> +Overload of the cryptographic subsystem of the device should not have
> +significant performance impact on non-offloaded streams.
> +
> +Statistics
> +==========
> +
> +Following minimum set of TLS-related statistics should be reported
> +by the driver:
> +
> + * ``rx_tls_decrypted`` - number of succesfully decrypted TLS segments
> + * ``tx_tls_encrypted`` - number of in-order TLS segments passed to device
> +   for encryption
> + * ``tx_tls_ooo`` - number of TX packets which were part of a TLS stream
> +   but did not arrive in the expected order
> + * ``tx_tls_drop_no_sync_data`` - number of TX packets dropped because
> +   they arrived out of order and associated record could not be found
> +   (see also :ref:`pre_tls_data`)
> +
> +Notable corner cases, exceptions and additional requirements
> +============================================================
> +
> +.. _5tuple_problems:
> +
> +5-tuple matching limitations
> +----------------------------
> +
> +The device can only recognize received packets based on the 5-tuple
> +of the socket. Current ``ktls`` implementation will not offload sockets
> +routed through software interfaces such as those used for tunneling
> +or virtual networking. However, many packet transformations performed
> +by the networking stack (most notably any BPF logic) do not require
> +any intermediate software device, therefore a 5-tuple match may
> +consistently miss at the device level. In such cases the device
> +should still be able to perform TX offload (encryption) and should
> +fallback cleanly to software decryption (RX).
> +
> +Out of order
> +------------
> +
> +Introducing extra processing in NICs should not cause packets to be
> +transmitted or received out of order, for example pure ACK packets
> +should not be reordered with respect to data segments.
> +
> +Ingress reorder
> +---------------
> +
> +A device is permitted to perform packet reordering for consecutive
> +TCP segments (i.e. placing packets in the correct order) but any form
> +of additional buffering is disallowed.
> +
> +Coexistence with standard networking offload features
> +-----------------------------------------------------
> +
> +Offloaded ``ktls`` sockets should support standard TCP stack features
> +transparently. Enabling device TLS offload should not cause any difference
> +in packets as seen on the wire.
> +
> +Transport layer transparency
> +----------------------------
> +
> +The device should not modify any packet headers for the purpose
> +of the simplifying TLS offload.
> +
> +The device should not depend on any packet headers beyond what is strictly
> +necessary for TLS offload.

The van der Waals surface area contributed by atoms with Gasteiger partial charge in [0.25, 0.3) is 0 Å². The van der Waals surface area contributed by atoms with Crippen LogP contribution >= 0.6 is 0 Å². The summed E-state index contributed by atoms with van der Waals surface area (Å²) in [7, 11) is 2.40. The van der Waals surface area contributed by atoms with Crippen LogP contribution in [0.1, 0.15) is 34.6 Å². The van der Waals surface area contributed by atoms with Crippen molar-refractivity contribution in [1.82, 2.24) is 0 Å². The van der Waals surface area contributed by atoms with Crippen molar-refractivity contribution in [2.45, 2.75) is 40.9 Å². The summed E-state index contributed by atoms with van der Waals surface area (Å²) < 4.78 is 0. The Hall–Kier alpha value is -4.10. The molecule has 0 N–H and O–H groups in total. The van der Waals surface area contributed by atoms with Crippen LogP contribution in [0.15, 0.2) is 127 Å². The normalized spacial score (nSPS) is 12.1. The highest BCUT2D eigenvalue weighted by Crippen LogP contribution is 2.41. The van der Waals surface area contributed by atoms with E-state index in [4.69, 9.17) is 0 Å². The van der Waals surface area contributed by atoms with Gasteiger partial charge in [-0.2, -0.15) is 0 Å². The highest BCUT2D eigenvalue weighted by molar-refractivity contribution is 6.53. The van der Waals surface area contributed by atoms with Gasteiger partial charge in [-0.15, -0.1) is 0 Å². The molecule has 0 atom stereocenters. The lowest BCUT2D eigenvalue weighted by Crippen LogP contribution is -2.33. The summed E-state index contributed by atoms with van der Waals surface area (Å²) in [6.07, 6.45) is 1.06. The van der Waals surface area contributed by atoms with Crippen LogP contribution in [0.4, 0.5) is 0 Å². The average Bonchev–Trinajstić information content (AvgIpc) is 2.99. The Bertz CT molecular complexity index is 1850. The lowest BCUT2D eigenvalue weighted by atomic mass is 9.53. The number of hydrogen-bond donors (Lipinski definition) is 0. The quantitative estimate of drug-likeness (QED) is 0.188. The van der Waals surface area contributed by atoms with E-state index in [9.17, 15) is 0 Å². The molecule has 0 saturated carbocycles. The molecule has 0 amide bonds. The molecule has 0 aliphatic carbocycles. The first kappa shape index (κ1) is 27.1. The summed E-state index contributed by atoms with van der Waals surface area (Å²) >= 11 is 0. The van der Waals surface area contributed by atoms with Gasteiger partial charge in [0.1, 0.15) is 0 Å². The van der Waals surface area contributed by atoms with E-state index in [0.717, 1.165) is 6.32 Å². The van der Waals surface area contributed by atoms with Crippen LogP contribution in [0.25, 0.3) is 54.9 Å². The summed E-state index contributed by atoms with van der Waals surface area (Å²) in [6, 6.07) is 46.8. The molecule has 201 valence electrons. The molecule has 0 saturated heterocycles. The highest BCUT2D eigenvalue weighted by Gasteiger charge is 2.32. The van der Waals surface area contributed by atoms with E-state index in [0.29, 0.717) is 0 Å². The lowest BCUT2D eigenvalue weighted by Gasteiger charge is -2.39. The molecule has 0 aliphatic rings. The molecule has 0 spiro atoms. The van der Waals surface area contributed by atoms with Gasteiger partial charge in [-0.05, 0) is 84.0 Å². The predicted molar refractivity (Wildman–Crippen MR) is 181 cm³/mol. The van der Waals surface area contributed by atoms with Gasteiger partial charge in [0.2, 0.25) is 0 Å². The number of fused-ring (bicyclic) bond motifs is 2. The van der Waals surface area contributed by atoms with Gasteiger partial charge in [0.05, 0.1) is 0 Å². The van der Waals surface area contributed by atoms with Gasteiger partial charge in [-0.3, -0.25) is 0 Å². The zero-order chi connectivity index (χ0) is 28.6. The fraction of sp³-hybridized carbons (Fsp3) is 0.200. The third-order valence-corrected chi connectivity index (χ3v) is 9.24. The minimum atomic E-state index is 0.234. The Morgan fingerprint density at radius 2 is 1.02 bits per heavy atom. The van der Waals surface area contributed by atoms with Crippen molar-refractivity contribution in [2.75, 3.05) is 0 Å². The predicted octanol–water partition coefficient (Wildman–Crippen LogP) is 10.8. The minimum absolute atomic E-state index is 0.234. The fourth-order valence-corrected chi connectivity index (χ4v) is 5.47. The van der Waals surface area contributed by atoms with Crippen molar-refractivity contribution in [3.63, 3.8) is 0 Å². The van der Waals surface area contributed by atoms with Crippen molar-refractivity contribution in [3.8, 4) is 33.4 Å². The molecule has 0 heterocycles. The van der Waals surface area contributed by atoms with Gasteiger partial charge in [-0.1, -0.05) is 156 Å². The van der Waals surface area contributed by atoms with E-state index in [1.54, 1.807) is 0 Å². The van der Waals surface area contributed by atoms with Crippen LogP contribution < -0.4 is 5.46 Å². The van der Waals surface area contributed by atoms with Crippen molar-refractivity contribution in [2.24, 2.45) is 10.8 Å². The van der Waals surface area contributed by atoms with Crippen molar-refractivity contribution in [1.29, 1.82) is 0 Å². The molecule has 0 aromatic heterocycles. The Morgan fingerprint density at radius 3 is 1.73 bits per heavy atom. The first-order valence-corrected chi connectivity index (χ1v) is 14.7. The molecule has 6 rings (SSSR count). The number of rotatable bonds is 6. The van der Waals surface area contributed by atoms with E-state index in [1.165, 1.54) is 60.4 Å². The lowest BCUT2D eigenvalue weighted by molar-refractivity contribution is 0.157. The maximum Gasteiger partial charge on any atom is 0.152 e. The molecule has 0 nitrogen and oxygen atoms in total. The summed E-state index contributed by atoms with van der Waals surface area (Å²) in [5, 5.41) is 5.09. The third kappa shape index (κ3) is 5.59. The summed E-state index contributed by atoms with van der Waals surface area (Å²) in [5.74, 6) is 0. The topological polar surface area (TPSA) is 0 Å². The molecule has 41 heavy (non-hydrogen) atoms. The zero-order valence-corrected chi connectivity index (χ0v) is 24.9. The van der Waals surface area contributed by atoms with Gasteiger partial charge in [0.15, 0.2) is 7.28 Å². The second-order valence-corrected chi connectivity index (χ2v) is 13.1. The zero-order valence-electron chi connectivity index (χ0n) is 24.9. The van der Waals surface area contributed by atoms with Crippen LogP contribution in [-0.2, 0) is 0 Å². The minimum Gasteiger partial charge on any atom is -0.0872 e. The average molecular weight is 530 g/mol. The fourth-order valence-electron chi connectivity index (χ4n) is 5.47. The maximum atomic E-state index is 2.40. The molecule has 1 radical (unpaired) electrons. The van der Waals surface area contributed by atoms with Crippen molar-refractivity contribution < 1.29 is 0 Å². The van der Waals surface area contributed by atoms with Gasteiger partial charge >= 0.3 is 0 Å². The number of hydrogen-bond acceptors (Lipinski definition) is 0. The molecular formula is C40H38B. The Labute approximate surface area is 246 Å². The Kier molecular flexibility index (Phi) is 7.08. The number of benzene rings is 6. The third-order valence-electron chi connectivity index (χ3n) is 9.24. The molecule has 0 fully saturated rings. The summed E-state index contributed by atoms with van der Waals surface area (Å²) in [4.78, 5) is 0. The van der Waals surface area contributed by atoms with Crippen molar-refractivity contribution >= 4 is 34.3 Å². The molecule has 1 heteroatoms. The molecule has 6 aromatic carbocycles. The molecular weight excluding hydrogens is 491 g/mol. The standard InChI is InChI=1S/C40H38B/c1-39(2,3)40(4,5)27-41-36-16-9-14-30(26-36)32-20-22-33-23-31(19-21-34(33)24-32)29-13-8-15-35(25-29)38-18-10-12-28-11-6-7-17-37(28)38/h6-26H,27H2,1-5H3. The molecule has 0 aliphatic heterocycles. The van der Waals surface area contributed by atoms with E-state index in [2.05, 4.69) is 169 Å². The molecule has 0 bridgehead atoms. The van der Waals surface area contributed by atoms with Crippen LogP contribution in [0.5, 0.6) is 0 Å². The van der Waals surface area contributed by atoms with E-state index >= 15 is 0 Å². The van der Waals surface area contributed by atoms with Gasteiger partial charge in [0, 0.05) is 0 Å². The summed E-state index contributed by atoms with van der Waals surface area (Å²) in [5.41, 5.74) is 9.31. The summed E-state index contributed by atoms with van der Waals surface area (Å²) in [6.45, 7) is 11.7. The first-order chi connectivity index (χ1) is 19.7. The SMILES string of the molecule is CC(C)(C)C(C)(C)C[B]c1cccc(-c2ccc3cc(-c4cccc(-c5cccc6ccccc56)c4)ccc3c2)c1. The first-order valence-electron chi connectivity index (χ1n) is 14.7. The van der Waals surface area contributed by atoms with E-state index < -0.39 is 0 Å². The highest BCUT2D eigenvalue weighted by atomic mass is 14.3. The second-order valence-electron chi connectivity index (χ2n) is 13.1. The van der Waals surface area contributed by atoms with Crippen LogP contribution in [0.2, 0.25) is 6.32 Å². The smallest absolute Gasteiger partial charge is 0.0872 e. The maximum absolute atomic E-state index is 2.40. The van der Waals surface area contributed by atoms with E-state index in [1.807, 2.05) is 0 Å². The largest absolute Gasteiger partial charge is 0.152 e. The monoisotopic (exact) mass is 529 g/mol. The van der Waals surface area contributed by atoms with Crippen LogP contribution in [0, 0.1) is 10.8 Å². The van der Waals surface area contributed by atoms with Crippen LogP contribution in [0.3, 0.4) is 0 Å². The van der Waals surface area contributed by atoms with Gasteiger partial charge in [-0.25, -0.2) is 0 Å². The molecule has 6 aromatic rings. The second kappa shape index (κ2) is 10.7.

> +
> +Segment drops
> +-------------
> +
> +Dropping packets is acceptable only in the event of catastrophic
> +system errors and should never be used as an error handling mechanism
> +in cases arising from normal operation. In other words, reliance
> +on TCP retransmissions to handle corner cases is not acceptable.
> +
> +Known bugs
> +==========
> +
> +skb_orphan() leaks clear text
> +-----------------------------
> +
> +Currently drivers depend on the :c:member:`sk` member of
> +:c:type:`struct sk_buff <sk_buff>` to identify segments requiring
> +encryption. Any operation which removes or does not preserve the socket
> +association such as :c:func:`skb_orphan` or :c:func:`skb_clone`
> +will cause the driver to miss the packets and lead to clear text leaks.
> +
> +Redirects leak clear text
> +-------------------------
> +
> +In the RX direction, if segment has already been decrypted by the device
> +and it gets redirected or mirrored - clear text will be transmitted out.
> +
> +.. _pre_tls_data:
> +
> +Transmission of pre-TLS data
> +----------------------------
> +
> +User can enqueue some already encrypted and framed records before enabling
> +``ktls`` on the socket. Those records have to get sent as they are. This is
> +perfectly easy to handle in the software case - such data will be waiting
> +in the TCP layer, TLS ULP won't see it. In the offloaded case when pre-queued
> +segment reaches transmission point it appears to be out of order (before the
> +expected TCP sequence number) and the stack does not have a record information
> +associated.
> +
> +All segments without record information cannot, however, be assumed to be
> +pre-queued data, because a race condition exists between TCP stack queuing
> +a retransmission, the driver seeing the retransmission and TCP ACK arriving
> +for the retransmitted data.
> diff --git a/Documentation/networking/tls.rst b/Documentation/networking/tls.rst
> index 482bd73f18a2..5bcbf75e2025 100644
> --- a/Documentation/networking/tls.rst
> +++ b/Documentation/networking/tls.rst
> @@ -1,3 +1,5 @@
> +.. _kernel_tls:
> +
>   ==========
>   Kernel TLS
>   ==========
>